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Diet And Depression

We know that eating a Mediterranean diet can help reduce your risk of heart disease and stroke, and new evidence published this month suggests that it also may protect against depression. Researchers from the University of Las Palmas de Gran Canaria studied more than 15,000 people who were following the recommendations of a Mediterranean-like diet for more than 8 years. None of the participants were depressed when they joined the study, and they were asked to score their adherence to the diets by rating meats and sweets negatively and nuts, fruits and vegetables positively. The researchers reported that the higher the score, the greater the adherence to a healthy diet. Over 8.5 years, 1,550 of the participants reported that they had been diagnosed with depression or had used antidepressant drugs. The researchers concluded that the greatest reduction in the risk of depression was linked to a diet called the “Alternative Healthy Eating Index-2010”, which is similar to the Mediterranean Diet in that in emphasizes foods providing omega-3 fatty acids, vegetables, fruits, legumes, nuts and a moderate alcohol intake. They wrote that even a moderate adherence to the diets was associated with a reduced risk of depression and that there was no additional benefit to high or very high adherence. The researchers said further studies are needed to identify what nutrients are protective, and which might contribute to depression.

My take: This is an interesting study, which supports the view that an anti-inflammatory diet may counter whole body inflammation, a possible contributor to psychological disorders, especially depression. While I don't think that inflammation is the only factor leading to depression, much of the reported rise in the rates of depression may be due to inflammation fostered by increased consumption of highly processed foods, including quick-digesting carbohydrate foods.  An anti-inflammatory diet, which is modeled on the Mediterranean diet with Asian influences, promotes foods that can help control inflammation, as well as the micronutrients and phytonutrients to protect your body (and mind) from inflammation's damaging effects.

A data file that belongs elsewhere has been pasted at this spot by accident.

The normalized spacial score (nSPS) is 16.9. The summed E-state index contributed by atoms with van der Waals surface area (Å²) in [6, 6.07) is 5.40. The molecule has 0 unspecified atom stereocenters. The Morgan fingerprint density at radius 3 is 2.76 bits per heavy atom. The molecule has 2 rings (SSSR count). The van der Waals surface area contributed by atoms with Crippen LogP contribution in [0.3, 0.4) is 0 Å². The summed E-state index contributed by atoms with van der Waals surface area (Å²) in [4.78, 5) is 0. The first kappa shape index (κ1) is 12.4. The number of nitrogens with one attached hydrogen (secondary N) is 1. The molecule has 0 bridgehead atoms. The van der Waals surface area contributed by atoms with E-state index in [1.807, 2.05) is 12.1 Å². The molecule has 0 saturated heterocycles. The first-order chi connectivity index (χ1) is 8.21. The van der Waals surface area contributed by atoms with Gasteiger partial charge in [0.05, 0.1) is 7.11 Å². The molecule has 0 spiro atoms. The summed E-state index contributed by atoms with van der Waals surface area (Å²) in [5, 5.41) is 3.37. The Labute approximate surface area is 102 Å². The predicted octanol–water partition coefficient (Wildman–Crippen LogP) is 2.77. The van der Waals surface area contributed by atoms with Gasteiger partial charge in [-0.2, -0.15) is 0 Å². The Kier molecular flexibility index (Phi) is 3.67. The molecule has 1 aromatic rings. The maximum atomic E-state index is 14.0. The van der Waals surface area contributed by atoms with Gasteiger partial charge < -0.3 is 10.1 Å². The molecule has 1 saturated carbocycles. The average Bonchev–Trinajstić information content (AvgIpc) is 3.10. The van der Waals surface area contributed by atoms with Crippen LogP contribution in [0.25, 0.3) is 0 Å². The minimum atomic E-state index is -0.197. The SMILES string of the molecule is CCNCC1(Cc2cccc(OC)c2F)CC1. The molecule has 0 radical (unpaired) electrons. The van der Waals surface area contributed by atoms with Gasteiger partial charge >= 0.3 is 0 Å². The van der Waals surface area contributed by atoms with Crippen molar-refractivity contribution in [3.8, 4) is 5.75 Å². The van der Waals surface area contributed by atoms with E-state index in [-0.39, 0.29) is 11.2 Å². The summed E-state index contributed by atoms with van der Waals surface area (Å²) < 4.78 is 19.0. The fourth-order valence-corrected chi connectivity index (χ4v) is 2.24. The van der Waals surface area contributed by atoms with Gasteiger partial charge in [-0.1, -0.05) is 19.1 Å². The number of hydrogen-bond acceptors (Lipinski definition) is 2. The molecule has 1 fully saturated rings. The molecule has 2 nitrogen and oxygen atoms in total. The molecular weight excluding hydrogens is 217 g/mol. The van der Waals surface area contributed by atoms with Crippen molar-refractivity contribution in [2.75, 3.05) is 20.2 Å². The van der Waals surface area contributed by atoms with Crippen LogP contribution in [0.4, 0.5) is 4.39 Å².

Mediterranean Diet for Brain Health

We know that the Mediterranean diet reduces the risk of heart disease, and some research suggests that it lowers the risk of Alzheimer’s disease as well. Following this dietary strategy may also help keep your brain younger as you age. A recent study conducted by Columbia University in New York City shows that seniors who had no problems with thinking or memory and adhered to the Mediterranean diet were more likely to have larger total brain volume as well as more gray and white matter than those who didn’t always eat the Mediterranean way. The researchers also found that the more fish and less meat their study participants reported eating the more total gray matter their brain scans displayed. The researchers first looked at survey responses about eating habits from 674 seniors and then viewed MRI scans of their brains. All told, the investigators concluded that the difference in brain volume associated with a Mediterranean diet was equivalent to five years of aging – meaning that on the scans the brains of the seniors in the study who followed the Mediterranean diet looked five years younger than the brains of those who didn’t adhere to the diet. While the study didn’t prove cause and effect, it did show an association between the diet and larger brain volume.

My take: I've long been a proponent of the Mediterranean diet, a composite of the traditional cuisines of Spain, southern France, Italy, Greece, Crete and parts of the Middle East. This new study isn’t the first to associate the Mediterranean diet with better brain health. Earlier this year a study from Spain found that adding olive oil and nuts to a Mediterranean diet slowed declines in cognitive function among 447 healthy seniors who were participating in a larger, ongoing study of the Mediterranean diet. In addition, earlier observational studies have demonstrated better cognitive function and a lower-than-normal risk of dementia among people who follow the Mediterranean diet.

 

Choosing High-Quality Olive Oil (Video)

Olive oil comes in a variety of forms, but Dr. Weil explains what makes a good-quality olive oil. The best olive oil is extra virgin, organic and cold pressed. It is important to protect olive oil because the compounds (polyphenols) in the oil break down when exposed to light and air, decreasing the health benefits it provides.

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